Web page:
04 February, 2018
Las Vegas, Nevada is a city famous for its exciting nightlife.
One of the main streets is called The Las Vegas Strip. It has many large hotels and casinos, places where people can watch shows when they are not playing games of chance. Nearly all the buildings have bright, neon signs.
Now, a new museum will give visitors a chance to see famous neon signs from the earliest days of Las Vegas.
Forty signs from some of the city's most famous casino-hotels and other businesses are shining once again at the Neon Museum. But their lights are not truly on.
Over the years, the signs have been worn down by the weather, hot sunshine and desert winds. But a process called projection mapping has been used to bring the signs back to life. Projection mapping creates life-like digital animations of the signs onto the metal.
Rob McCoy is the president of the Neon Museum. He told the Associated Press "We are combining art, history and technology in this space. This is Las Vegas as it was. It is very emotional. Even people who don't live here, but live around the United States or around the world, they all have in their heads a romantic image of Las Vegas, and it's usually that vintage, neon Las Vegas."
The new museum has the signs of the Golden Nugget, Lady Luck, and Binion's Horseshoe.
The museum presents a special 30-minute long show after sunset. Visitors are permitted to walk freely and get close to the signs.
Songs like Elvis Presley's "Night Life," ″Mr. Sandman" by The Chordettes and Ella Fitzgerald's "I'm Beginning to See The Light" play as each sign lights up.
In the United States, neon signs were first used at the 1893 World Fair in Chicago. But no city used the bright tube lights like Las Vegas. Many of the old signs are kept at the museum, but not all of them work.
Visitors can only imagine what the signs looked like 30 or more years ago. Repairing the signs can cost tens of thousands of dollars each. Projection mapping is a less costly process to show what they once looked like lighted up.
Craig Winslow is the digital artist and designer who helped create the museum's neon sign exhibit. He used old photographs, video and other information to digitally recreate each sign. He then used a scanning process to set the exact placement of eight projectors to align everything with the light bulbs, rusted metal and tubes of the signs.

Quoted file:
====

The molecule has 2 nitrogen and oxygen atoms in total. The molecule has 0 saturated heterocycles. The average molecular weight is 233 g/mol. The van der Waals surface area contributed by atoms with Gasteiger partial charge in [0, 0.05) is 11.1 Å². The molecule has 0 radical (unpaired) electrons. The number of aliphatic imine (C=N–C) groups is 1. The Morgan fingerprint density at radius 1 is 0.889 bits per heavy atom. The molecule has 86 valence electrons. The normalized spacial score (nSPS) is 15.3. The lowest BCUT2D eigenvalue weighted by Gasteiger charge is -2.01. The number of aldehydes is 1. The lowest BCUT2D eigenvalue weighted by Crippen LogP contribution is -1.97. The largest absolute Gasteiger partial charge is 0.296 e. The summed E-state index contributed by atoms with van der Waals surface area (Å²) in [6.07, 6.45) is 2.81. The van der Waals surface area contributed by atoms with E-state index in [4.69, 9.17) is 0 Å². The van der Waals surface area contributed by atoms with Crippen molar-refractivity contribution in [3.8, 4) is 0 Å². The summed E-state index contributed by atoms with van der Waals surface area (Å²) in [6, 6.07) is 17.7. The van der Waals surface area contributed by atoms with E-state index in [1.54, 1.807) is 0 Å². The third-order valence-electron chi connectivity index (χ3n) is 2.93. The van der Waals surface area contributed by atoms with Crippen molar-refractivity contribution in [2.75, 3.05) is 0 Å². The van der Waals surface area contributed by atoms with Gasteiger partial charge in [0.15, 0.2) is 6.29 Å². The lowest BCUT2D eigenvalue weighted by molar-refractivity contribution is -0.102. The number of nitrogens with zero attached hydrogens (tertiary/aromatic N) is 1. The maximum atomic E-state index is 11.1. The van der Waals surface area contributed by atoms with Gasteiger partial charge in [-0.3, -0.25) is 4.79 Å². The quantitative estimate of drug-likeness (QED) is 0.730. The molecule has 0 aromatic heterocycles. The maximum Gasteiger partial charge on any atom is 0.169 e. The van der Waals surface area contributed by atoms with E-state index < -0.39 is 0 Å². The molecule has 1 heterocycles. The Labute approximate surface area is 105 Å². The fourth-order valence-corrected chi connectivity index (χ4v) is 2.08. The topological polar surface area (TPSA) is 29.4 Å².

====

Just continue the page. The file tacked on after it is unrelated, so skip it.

"There are moments here where there's no bulb, but I've created a digital bulb that is in its place," Winslow said. "From far away it just looks like the sign is lit. You get up closer, and you realize all these are broken or there are missing bulbs or hanging bulbs."
Historical video of the city will be projected onto the signs as well. Some of the video shows the famous performer Liberace playing the piano and gamblers playing table games.
I'm Jonathan Evans.
Regina Garcia Cano reported this story for the Associated Press. Jonathan Evans adapted her report for Learning English. George Grow was the editor.
Words in This Story
align – v. to organize things so that they form a line or are in the right position
casino – n. a building or room that has games of chance, such as roulette or blackjack
neon – n. a colorless gas
museum – n. a building where interesting and sometimes valuable objects are collected and shown to the public
illuminated – adj. lit by bright lights
vintage – adj. used to describe something that is not new but that is valued because of its good condition or design
digital animation – n. a process for creating moving images